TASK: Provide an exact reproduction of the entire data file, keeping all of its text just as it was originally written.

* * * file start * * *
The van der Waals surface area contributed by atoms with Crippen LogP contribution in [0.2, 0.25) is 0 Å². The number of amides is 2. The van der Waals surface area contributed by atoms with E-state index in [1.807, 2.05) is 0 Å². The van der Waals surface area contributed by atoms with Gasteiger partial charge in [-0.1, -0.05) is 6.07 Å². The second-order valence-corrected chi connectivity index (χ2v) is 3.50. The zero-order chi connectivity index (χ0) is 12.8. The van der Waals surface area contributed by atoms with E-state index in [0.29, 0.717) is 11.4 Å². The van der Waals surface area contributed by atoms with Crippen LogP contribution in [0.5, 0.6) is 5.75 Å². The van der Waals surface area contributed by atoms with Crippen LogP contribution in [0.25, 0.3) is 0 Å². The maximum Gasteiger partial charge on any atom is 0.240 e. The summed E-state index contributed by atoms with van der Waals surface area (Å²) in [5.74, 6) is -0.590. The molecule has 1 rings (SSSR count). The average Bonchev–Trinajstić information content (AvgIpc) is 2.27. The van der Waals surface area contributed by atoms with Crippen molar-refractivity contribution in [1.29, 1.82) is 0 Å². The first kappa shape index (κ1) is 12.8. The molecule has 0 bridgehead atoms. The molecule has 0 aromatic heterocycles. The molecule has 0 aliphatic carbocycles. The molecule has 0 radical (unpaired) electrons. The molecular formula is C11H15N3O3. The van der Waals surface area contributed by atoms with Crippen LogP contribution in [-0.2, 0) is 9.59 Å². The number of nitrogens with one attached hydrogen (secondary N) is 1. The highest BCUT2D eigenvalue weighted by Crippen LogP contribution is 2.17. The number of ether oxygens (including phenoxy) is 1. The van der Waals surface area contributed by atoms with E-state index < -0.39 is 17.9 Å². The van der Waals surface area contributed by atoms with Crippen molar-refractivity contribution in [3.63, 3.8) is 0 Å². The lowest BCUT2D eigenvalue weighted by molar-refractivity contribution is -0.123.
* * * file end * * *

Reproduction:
The van der Waals surface area contributed by atoms with Crippen LogP contribution in [0.2, 0.25) is 0 Å². The number of amides is 2. The van der Waals surface area contributed by atoms with E-state index in [1.807, 2.05) is 0 Å². The van der Waals surface area contributed by atoms with Gasteiger partial charge in [-0.1, -0.05) is 6.07 Å². The second-order valence-corrected chi connectivity index (χ2v) is 3.50. The zero-order chi connectivity index (χ0) is 12.8. The van der Waals surface area contributed by atoms with E-state index in [0.29, 0.717) is 11.4 Å². The van der Waals surface area contributed by atoms with Crippen LogP contribution in [0.5, 0.6) is 5.75 Å². The van der Waals surface area contributed by atoms with Crippen LogP contribution in [0.25, 0.3) is 0 Å². The maximum Gasteiger partial charge on any atom is 0.240 e. The summed E-state index contributed by atoms with van der Waals surface area (Å²) in [5.74, 6) is -0.590. The molecule has 1 rings (SSSR count). The average Bonchev–Trinajstić information content (AvgIpc) is 2.27. The van der Waals surface area contributed by atoms with Crippen molar-refractivity contribution in [1.29, 1.82) is 0 Å². The first kappa shape index (κ1) is 12.8. The molecule has 0 bridgehead atoms. The molecule has 0 aromatic heterocycles. The molecule has 0 aliphatic carbocycles. The molecule has 0 radical (unpaired) electrons. The molecular formula is C11H15N3O3. The van der Waals surface area contributed by atoms with Crippen LogP contribution in [-0.2, 0) is 9.59 Å². The number of nitrogens with one attached hydrogen (secondary N) is 1. The highest BCUT2D eigenvalue weighted by Crippen LogP contribution is 2.17. The number of ether oxygens (including phenoxy) is 1. The van der Waals surface area contributed by atoms with E-state index < -0.39 is 17.9 Å². The van der Waals surface area contributed by atoms with Crippen molar-refractivity contribution in [3.63, 3.8) is 0 Å². The lowest BCUT2D eigenvalue weighted by molar-refractivity contribution is -0.123.